Running Head: Learned Helplessness in the Workplace Paper
Learned Helplessness in the Workplace
November 22, 2010
In the late 1960’s and early 1970s Mr. Martin Seligman began to study what effects surroundings have on not only animals, but human beings. His studies were an attempt to determine what ramifications outside influences could have on a live beings motivation and drive for success. He started his studies by giving rats electric shocks. They were inadvertent and without cause, and this was so the rats had no way of reasoning what could cause or prevent the shocks, and how to avoid them. What he found, was that eventually the rats would give up on trying to avoid or escape the shocks. Seligman eventually applied these studies to human infants and what he discovered was a theory he deemed, “Learned Helplessness.”
Learned Helplessness in the Workplace
When Martin Seligman chose to study human infants and the effects of outside influences, he wanted to determine whether a lack of control over one’s surroundings could lead to a lack in motivation. What he found was that just like the rats, humans would learn helplessness, and hence the reason his theory is known as the Learned Helplessness Theory. In short, the theory states that with no control over one’s surroundings, the response will be helplessness. He also found that those who learn this will have an interference with the rest of their development. They may have emotional problems along with anxiety and depression as adults.
One of the ways that Seligman believed children learned helplessness was if there was no correlation between actions and there outcome. Just like the rats who tried to escape but where still punished with shocks, they felt that no matter what they did the outcome would be the same. Children who had parents with poor parenting skills or who didn’t recognize their successes, learned that no matter what they did, it didn’t change the outcome. Kids who struggled in school may begin to fail repeatedly as they would feel that even if they did try, they would fail. People who have learned helplessness suffer from low self-esteem, and tend to blame themselves for everything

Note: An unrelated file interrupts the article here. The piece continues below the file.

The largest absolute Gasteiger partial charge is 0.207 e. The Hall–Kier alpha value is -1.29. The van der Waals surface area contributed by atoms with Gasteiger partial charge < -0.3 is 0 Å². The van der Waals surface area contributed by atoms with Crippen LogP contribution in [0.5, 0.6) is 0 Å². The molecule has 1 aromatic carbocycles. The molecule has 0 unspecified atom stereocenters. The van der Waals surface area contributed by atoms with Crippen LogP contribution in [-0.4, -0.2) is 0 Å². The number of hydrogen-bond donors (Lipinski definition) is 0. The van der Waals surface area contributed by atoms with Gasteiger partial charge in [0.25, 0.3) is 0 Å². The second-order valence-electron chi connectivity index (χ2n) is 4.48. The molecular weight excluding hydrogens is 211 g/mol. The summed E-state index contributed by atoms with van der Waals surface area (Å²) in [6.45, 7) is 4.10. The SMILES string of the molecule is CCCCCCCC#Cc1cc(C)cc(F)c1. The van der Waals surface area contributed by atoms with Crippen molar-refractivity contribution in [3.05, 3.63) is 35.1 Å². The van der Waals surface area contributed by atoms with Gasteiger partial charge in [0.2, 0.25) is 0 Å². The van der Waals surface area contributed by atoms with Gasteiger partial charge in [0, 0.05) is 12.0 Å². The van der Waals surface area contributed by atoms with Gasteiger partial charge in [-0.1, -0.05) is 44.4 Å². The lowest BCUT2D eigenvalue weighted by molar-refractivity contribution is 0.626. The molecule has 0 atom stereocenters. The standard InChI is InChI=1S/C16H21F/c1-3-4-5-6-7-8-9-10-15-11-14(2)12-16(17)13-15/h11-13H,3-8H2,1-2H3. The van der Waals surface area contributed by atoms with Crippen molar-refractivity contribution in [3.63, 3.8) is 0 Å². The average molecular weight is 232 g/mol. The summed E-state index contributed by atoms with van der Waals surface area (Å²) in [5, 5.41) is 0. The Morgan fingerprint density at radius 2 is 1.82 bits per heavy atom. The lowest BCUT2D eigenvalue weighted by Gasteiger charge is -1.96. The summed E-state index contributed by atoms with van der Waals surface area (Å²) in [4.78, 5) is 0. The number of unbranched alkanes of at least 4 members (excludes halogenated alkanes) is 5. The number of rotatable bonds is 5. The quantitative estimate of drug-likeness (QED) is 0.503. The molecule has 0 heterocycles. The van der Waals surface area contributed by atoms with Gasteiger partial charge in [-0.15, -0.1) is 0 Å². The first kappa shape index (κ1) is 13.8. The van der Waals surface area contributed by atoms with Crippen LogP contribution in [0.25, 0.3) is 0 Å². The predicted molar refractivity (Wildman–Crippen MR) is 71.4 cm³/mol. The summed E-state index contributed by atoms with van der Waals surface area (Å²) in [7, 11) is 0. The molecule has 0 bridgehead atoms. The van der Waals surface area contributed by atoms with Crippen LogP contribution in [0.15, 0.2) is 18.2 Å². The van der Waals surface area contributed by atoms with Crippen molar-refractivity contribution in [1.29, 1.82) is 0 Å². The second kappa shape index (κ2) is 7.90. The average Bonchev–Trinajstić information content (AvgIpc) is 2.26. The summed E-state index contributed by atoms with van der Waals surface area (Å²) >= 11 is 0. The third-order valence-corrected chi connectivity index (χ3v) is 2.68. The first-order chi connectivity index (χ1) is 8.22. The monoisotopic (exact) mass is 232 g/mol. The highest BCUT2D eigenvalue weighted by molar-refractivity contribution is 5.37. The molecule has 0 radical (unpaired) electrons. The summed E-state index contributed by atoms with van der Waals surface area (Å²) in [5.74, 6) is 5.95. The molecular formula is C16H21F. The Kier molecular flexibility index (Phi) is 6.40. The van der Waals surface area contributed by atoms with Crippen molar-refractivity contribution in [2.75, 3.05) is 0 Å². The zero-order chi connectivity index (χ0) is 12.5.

While studying learned helplessness in humans, Seligman found that it also can be associated with different ways of thinking about the events that form person's "explanatory style." Seligman believed there were three major components of explanatory style associated with learned helplessness. He termed those as permanence, pervasiveness, and personalization. Permanence pertained to the idea that no matter what happens or the events leading up to them, the outcomes were in fact permanent. Pervasiveness referred to the thought that if something negative happened in one situation it would happen in other situations as well. For instance if a person struggles with math, they then assume they are stupid and struggle in every aspect. Personalization, the third and final component of explanatory style, refers to whether one will attribute negative events to their own flaws or to outside circumstances or other people. Most people with Learned Helplessness will attribute everything to their own flaws or shortcomings.
Seligman believes in order to help a person overcome Learned Helplessness; they must strive to Learn Optimism. He believes parents and others who celebrate young kid’s mastery of new subjects can lead to optimism as well as their own attitudes toward life.
In my own position as a business owner, I believe I have employed a young woman and possibly a few others with who had learned helplessness. There is one young woman in particular who seemed to struggle with the struggles Seligman outlined in his theory. I felt a daily battle in trying to convince her she could change her life and the outcomes of the events in her life if she became motivated.
When I bought my health club Cassie was the young...
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